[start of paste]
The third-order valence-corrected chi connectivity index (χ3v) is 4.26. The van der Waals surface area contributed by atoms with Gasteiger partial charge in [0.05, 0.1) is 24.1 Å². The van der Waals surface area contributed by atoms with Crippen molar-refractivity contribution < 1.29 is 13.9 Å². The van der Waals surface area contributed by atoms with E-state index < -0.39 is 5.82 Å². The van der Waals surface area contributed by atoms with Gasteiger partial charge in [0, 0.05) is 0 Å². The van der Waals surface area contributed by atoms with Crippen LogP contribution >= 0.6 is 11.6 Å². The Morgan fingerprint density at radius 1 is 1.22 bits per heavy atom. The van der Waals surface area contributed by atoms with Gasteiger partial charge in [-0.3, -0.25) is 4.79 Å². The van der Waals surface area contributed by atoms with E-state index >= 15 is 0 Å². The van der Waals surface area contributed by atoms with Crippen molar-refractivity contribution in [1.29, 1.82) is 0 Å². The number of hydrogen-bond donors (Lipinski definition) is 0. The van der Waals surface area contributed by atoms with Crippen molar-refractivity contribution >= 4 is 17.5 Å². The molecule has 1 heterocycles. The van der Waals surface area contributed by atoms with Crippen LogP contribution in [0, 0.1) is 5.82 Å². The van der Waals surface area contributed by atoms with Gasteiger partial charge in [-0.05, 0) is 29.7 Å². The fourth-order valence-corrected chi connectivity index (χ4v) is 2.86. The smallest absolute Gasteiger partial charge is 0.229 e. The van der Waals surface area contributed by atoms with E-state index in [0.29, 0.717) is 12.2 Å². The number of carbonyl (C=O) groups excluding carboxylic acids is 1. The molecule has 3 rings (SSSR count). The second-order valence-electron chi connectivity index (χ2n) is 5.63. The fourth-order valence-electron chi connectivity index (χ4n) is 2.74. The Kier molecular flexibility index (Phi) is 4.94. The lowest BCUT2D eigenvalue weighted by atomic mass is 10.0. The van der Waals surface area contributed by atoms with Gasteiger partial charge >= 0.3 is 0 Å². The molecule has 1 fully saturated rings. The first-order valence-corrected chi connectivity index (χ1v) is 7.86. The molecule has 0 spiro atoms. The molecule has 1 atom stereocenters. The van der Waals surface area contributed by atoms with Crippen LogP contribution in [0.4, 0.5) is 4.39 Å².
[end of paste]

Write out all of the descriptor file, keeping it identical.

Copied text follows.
The third-order valence-corrected chi connectivity index (χ3v) is 4.26. The van der Waals surface area contributed by atoms with Gasteiger partial charge in [0.05, 0.1) is 24.1 Å². The van der Waals surface area contributed by atoms with Crippen molar-refractivity contribution < 1.29 is 13.9 Å². The van der Waals surface area contributed by atoms with E-state index < -0.39 is 5.82 Å². The van der Waals surface area contributed by atoms with Gasteiger partial charge in [0, 0.05) is 0 Å². The van der Waals surface area contributed by atoms with Crippen LogP contribution >= 0.6 is 11.6 Å². The Morgan fingerprint density at radius 1 is 1.22 bits per heavy atom. The van der Waals surface area contributed by atoms with Gasteiger partial charge in [-0.3, -0.25) is 4.79 Å². The van der Waals surface area contributed by atoms with E-state index >= 15 is 0 Å². The van der Waals surface area contributed by atoms with Crippen molar-refractivity contribution in [1.29, 1.82) is 0 Å². The number of hydrogen-bond donors (Lipinski definition) is 0. The van der Waals surface area contributed by atoms with Crippen molar-refractivity contribution >= 4 is 17.5 Å². The molecule has 1 heterocycles. The van der Waals surface area contributed by atoms with Crippen LogP contribution in [0, 0.1) is 5.82 Å². The van der Waals surface area contributed by atoms with Gasteiger partial charge in [-0.05, 0) is 29.7 Å². The fourth-order valence-corrected chi connectivity index (χ4v) is 2.86. The smallest absolute Gasteiger partial charge is 0.229 e. The van der Waals surface area contributed by atoms with E-state index in [0.29, 0.717) is 12.2 Å². The number of carbonyl (C=O) groups excluding carboxylic acids is 1. The molecule has 3 rings (SSSR count). The second-order valence-electron chi connectivity index (χ2n) is 5.63. The fourth-order valence-electron chi connectivity index (χ4n) is 2.74. The Kier molecular flexibility index (Phi) is 4.94. The lowest BCUT2D eigenvalue weighted by atomic mass is 10.0. The van der Waals surface area contributed by atoms with Gasteiger partial charge >= 0.3 is 0 Å². The molecule has 1 fully saturated rings. The first-order valence-corrected chi connectivity index (χ1v) is 7.86. The molecule has 0 spiro atoms. The molecule has 1 atom stereocenters. The van der Waals surface area contributed by atoms with Crippen LogP contribution in [0.4, 0.5) is 4.39 Å².